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A love of the past

By Emily Gallagher
‘Mischka’s War’ is a historian’s honest attempt at preserving both love and objectivity

When the great French historian Jules Michelet, author of Histoire de France (1833–67), first opened the dusty collections of the Archives Nationales in Paris, he noticed “a movement and murmur which were not those of death”. For Michelet, the old papers and parchments, so long abandoned, were not just traces of the past, “but lives of men, of provinces, and of nations”. In the silence of the empty galleries, the dead had come to life. Enchanted by his experience and the possibility that the historian could defy the permanence of death, Michelet made it his life’s work to re-create that moment in the archive – to resurrect the dead.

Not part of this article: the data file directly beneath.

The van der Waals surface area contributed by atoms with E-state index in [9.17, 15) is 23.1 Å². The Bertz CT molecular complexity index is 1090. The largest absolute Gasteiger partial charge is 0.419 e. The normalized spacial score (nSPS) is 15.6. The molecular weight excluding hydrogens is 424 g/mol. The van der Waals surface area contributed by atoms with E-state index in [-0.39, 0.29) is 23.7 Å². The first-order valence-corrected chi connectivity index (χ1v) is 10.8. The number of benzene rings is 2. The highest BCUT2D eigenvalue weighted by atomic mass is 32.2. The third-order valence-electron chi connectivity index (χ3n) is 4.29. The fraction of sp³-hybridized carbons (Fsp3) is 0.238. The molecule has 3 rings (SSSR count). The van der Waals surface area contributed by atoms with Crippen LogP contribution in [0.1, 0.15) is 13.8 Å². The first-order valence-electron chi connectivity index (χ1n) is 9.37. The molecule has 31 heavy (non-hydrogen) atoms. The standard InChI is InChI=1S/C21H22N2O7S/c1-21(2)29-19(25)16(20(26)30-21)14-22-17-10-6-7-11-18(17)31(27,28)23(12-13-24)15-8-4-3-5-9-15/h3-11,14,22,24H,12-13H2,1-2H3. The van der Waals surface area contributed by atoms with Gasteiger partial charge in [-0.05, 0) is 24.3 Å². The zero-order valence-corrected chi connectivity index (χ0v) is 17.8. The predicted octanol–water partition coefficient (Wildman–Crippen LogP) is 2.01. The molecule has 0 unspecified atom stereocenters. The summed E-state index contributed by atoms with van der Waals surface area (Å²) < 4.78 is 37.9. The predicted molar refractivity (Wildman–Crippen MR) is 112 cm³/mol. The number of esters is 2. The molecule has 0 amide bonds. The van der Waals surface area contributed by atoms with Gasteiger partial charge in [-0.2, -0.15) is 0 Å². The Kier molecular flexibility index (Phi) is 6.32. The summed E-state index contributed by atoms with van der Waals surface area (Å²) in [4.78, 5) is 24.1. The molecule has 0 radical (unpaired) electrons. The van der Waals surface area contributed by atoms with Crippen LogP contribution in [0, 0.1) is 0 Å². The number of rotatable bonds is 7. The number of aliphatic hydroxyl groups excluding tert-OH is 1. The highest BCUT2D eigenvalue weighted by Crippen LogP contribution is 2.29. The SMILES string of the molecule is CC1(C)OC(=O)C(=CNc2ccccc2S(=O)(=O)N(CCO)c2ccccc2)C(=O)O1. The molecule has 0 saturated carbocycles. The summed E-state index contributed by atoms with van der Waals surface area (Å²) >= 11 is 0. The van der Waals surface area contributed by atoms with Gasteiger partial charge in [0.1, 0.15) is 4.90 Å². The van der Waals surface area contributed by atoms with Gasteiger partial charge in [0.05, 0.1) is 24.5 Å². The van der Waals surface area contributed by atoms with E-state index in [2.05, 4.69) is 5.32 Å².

Nearly 200 years later, Sheila Fitzpatrick, professor of history at the University of Sydney, made a similar discovery when she published a short essay about her father in the London Review of Books in 2007. As she later recalled, “by writing, you can bring the dead to life”. The temptation to find a Lazarus has always been compelling for biographers and, 10 years after she first experimented with the field, Fitzpatrick has attempted the greatest task of all: to bring her late husband, Misha, as she calls him, back from the dead.